Friday, June 9, 2023

A Happy Memory

It's funny how experience is constantly being digested, filtered, revisited, revised, and so on.

I used to think of this as "the darkroom of the soul" (I think I used the phrase in a poem, back in my teens).

One particular happy memory has been coming to my mind a lot recently.

It was the first Christmas I spent in UCD library, so that was almost twenty-two years ago now. It doesn't seem that long.

As often happens to me, two different memories seem to be "spliced" together.

One is a book that I received as a Kris Kindle gift at the first library Christmas party I attended. It was a book with the title Can Reindeer Fly? The Science of Christmas. The cover was very appealing; the silhouette of Santa's sleigh, pulled by reindeer, over a glowing white moon. It wasn't cartoonish but somewhat realistic. (Strangely, I can find the cover image online, but not this version of the book's cover.)

The other memory, from the same Christmas, is of discovering the website

The internet was still relatively new to me at this time. I suppose it was relatively new to most of the world. When I started in UCD, I didn't have my own work computer so internet access was restricted to fifteen minutes here and there on shared computers. In fact, at the Allen Library training course I attended immediately before UCD, we had rostered "internet time" to use the internet. (The first website I can remember visiting regularly was The Philip Larkin Society page.)

I'm a partisan of the internet, in general. Pope Francis says it's a gift of God. There's a part of me that regrets all communications technology since the invention of the telephone. I'm nostalgic for the sort of self-contained communities that generated their own culture, their own proverbs, their own idioms, and so forth.

But I think the internet is an improvement on the communication technologies that proceeded it, such as the radio and the television. (I won't say the cinema.) Television and radio created passive mass audiences; the internet is open to everybody, and nurtures a bewilderment of interest groups of all sizes.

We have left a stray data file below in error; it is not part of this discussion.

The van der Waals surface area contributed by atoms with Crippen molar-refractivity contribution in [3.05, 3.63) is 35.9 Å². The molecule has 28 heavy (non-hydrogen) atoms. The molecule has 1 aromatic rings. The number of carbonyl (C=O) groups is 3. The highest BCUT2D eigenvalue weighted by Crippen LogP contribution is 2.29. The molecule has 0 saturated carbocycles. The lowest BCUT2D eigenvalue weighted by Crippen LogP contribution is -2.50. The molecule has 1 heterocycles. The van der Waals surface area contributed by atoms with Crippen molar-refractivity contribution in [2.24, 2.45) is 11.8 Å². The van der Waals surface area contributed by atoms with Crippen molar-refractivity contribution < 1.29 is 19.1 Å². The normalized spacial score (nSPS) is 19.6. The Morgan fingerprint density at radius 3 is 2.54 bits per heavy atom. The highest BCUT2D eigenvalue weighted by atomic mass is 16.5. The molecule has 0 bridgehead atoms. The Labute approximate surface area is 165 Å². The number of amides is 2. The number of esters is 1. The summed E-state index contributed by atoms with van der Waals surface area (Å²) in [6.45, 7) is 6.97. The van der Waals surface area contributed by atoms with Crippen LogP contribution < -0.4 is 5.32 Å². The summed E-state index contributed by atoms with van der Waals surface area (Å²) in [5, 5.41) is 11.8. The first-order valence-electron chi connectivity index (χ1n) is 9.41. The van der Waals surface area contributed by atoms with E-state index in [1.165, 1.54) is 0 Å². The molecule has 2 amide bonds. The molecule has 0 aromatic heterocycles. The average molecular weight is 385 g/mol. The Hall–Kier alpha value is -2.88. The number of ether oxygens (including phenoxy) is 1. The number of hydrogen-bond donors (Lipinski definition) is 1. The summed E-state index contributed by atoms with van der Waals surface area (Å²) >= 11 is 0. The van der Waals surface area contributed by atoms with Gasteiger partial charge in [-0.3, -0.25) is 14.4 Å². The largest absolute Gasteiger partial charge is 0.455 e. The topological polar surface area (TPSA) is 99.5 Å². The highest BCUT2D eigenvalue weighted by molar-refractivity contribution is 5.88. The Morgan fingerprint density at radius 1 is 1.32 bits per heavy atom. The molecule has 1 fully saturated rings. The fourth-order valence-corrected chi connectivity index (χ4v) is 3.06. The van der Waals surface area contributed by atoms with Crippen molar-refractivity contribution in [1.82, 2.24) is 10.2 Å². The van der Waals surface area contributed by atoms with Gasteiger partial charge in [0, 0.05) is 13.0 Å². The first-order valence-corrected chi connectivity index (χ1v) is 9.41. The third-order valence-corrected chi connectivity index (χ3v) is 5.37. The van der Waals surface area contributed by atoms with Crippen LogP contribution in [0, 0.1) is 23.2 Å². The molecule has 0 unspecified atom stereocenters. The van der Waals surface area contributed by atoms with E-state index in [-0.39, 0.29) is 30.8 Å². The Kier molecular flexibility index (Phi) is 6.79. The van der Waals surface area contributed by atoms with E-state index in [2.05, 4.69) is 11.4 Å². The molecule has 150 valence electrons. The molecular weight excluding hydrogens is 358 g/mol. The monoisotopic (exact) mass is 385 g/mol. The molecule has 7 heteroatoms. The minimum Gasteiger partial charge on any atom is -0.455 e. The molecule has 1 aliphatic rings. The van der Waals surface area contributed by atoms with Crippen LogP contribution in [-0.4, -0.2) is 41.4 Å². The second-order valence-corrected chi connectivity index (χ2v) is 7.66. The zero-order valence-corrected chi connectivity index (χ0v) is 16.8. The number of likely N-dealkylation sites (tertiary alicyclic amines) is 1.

Besides, and more relevantly here, the internet has its own aesthetic. It's greatly inferior to the aesthetic of the printed word, but it's there. I don't have time to describe it. I might elsewhere.

Anyway, in the Christmas season of 2001, I spent a lot of time browsing the website It's a website dedicated to urban legends, and it contained many entertaining articles, written with great wit and flair by Barbara Mikkelson. Barbara has since left the site, which has descended into liberal propaganda.

It's also a lot less visually appealing than it used to be. Back then, the site was very clean and white, very uncluttered. Urban legends were identified as true, false or a mixture of both using green, red and yellow "buttons"-- I don't know how else to describe them. They were so bright they took me back to "low babies and high babies" (Irish pre-school), and the colourful plastic pegs that we used to fit into a cardboard grid, to indicate something or other-- attendance, or some such thing.

The website also used a lot of very simple clip-art, which gave it an endearingly playful atmosphere.